I almost didn't put up this post 'cause I hate pushing Tamar's picture down the page.... Aw well....
Thursday, March 19, 2009
Here's a link to a piece from a Washington, DC, alternative paper, as it appeared in the Denver, CO, Examiner. Read it and see if I'm not right in my synopsis: The more cyclists, the safer it appears to be for each one. Helmet wearing is good and promotes individual safety. If we lean on people to wear helmets and they resist by simply not riding, does the safety of all of us suffer?
I ride a single-cylinder motorcycle and belong to the Four-Stroke Single National Owners Club. FSSNOC's fine magazine Thumper News has broadened its focus to include scooters.
Tamar and I wrote a piece for TN about her life with scooters: A 50cc Honda Metropolitan of fond memory and now her 150cc Piaggio LT.
We had an old shot of Tamar with the Honda, but we needed one with her Piaggio - to accompany the article. We took half a dozen photos this morning and liked this one best.
Wednesday, March 18, 2009
Here's a link, fresh from the pages of the NY Time Online, about the oppressive cost of car ownership vs other transport options. Read down a few 'graphs and learn of blessed relief, offered cheap (relatively) at your local bike shop!
Tuesday, March 17, 2009
First, here's a link to an IndyStar (Indianapolis Star Online) business section piece about the well attended Handbuild Bicycle Show there a week or so ago. Indy, as you'll read, does not think of itself as a bike-friendly town, especially compared to truly stellar bike cities like, say SEATTLE.
Indy is my hometown, and having ridden in cars and on my motorcycle there in recent years and seen the lovely, narrowish suburban streets with no shoulders, I'd have to agree. I'd like to be proven wrong; I haven't given up on Indy. I want to ride that Monon trail out of Broadripple.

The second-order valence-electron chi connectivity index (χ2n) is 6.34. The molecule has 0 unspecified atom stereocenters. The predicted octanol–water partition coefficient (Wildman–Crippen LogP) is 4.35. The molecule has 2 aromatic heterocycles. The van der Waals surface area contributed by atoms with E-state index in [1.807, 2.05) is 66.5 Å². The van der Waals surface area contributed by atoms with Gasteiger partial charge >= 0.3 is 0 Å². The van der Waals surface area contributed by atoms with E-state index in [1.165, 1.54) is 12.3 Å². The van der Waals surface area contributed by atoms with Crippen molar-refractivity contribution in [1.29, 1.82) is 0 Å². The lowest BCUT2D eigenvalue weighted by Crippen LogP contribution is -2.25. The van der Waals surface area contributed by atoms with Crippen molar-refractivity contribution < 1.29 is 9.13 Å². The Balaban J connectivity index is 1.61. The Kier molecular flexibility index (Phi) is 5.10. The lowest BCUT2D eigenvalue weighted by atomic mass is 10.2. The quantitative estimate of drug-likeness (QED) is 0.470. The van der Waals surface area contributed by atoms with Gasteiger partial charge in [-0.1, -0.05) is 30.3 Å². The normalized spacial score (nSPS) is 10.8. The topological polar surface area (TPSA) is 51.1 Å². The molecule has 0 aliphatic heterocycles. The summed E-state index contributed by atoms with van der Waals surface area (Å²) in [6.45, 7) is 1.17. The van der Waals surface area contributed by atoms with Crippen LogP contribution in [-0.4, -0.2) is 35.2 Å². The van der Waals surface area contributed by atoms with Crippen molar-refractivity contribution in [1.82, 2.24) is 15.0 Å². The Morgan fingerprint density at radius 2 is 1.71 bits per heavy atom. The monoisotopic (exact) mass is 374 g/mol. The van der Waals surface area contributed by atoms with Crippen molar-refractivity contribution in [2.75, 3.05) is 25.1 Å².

This link takes you to an article from the West Seattle Herald online. Ostensibly about cycling's place in our culture and perhaps that of some country like France, the piece focuses on political obstructionist tactics among Seattle's bicycle-hating barbarians. Imagine resisting the extension of the Burke-Gilman Trail. Creeps and cretins....
Two good pieces, no agreement about good bike towns. Is that a surprise....?
Monday, March 16, 2009
and then you think about how many people can afford to buy them. There wouldn't be wheelsets costing thousands of dollars if those sets could not be sold. They can be sold, and that's the point.
They can be sold and will be sold; no one will raise a hand to say: What's going on here? This post is me raising my hand and wondering online about serious money for silly stuff: bike parts.
In this great nation, lots of people have made or are making so much money that they can just buy $4000 wheels for their bicycle on a whim. See 'em, like 'em, buy 'em. They don't save up.
They may in fact try to get a deal on the wheels, not 'cause the few dollars make a difference, but because the idea of paying full price offends them. They didn't pay sticker for the Lexus.
It's not just Joe Sixpack who can't believe we pay so much for bicycle stuff. Lots of us older riders are just as amazed. We never dreamed there'd be $4000 wheelsets - or riders aching to buy them.
Now, weekend riders buy $4000 wheelsets. They work hard. They deserve them. Nice wheels. Nicest wheels on the club ride for sure.
I think about how much wealth we have created in this country and what we have sacrificed to make it possible. Some of the things we ignore or merely pretend to care about are important, I'd say. Not that those wheels aren't important. Nicest ones on the ride.
I try not to think that it's a violation somehow to buy $4000 wheelsets, that it's thoughtless, raging consumption - those are unAmerican ideas; I fight against them. I'm no commie.
Tons of people can buy four thousand dollar bicycle wheels. At the same time millions of kids go to classes in rundown, dirty schools, classes taught by teachers who are just getting by. We have compulsory education sure enough but it so-often sucks.
We lament the low pay and low status of teachers in the car on the way to the shop where we buy the four thousand dollar wheels.
We have the most expensive health care in the world and it isn't the best in the world. You can add whatever unfairnesses upset you here. Use the other side of the paper if you run out of room.
I'm not blaming those unfairnesses on bicycle wheels, no way. But kids need education, we all need health care and almost no son of a bitch on this planet needs a four thousand dollar set of wheels. Guys who do need them get them free from their sponsors.
Does saying that make me a commie?